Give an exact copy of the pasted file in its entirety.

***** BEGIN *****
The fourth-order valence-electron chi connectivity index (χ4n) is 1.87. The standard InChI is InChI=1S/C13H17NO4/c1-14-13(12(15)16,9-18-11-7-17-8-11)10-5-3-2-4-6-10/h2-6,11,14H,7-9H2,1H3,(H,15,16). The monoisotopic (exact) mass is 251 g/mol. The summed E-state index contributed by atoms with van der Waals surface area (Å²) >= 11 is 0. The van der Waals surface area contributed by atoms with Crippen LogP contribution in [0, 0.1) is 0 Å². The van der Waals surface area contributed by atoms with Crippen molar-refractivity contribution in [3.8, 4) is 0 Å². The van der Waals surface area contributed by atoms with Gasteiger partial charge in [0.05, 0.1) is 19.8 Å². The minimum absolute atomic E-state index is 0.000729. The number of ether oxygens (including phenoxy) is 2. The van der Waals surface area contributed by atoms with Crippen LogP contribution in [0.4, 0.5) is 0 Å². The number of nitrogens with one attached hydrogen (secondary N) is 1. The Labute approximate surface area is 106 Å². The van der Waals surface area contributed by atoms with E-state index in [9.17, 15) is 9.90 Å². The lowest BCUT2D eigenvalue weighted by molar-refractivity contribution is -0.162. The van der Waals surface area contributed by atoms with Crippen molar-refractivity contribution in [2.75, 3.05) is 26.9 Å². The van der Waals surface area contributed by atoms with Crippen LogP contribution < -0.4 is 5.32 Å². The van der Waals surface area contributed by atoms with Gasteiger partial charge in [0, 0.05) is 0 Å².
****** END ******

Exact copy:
The fourth-order valence-electron chi connectivity index (χ4n) is 1.87. The standard InChI is InChI=1S/C13H17NO4/c1-14-13(12(15)16,9-18-11-7-17-8-11)10-5-3-2-4-6-10/h2-6,11,14H,7-9H2,1H3,(H,15,16). The monoisotopic (exact) mass is 251 g/mol. The summed E-state index contributed by atoms with van der Waals surface area (Å²) >= 11 is 0. The van der Waals surface area contributed by atoms with Crippen LogP contribution in [0, 0.1) is 0 Å². The van der Waals surface area contributed by atoms with Crippen molar-refractivity contribution in [3.8, 4) is 0 Å². The van der Waals surface area contributed by atoms with Gasteiger partial charge in [0.05, 0.1) is 19.8 Å². The minimum absolute atomic E-state index is 0.000729. The number of ether oxygens (including phenoxy) is 2. The van der Waals surface area contributed by atoms with Crippen LogP contribution in [0.4, 0.5) is 0 Å². The number of nitrogens with one attached hydrogen (secondary N) is 1. The Labute approximate surface area is 106 Å². The van der Waals surface area contributed by atoms with E-state index in [9.17, 15) is 9.90 Å². The lowest BCUT2D eigenvalue weighted by molar-refractivity contribution is -0.162. The van der Waals surface area contributed by atoms with Crippen molar-refractivity contribution in [2.75, 3.05) is 26.9 Å². The van der Waals surface area contributed by atoms with Crippen LogP contribution < -0.4 is 5.32 Å². The van der Waals surface area contributed by atoms with Gasteiger partial charge in [0, 0.05) is 0 Å².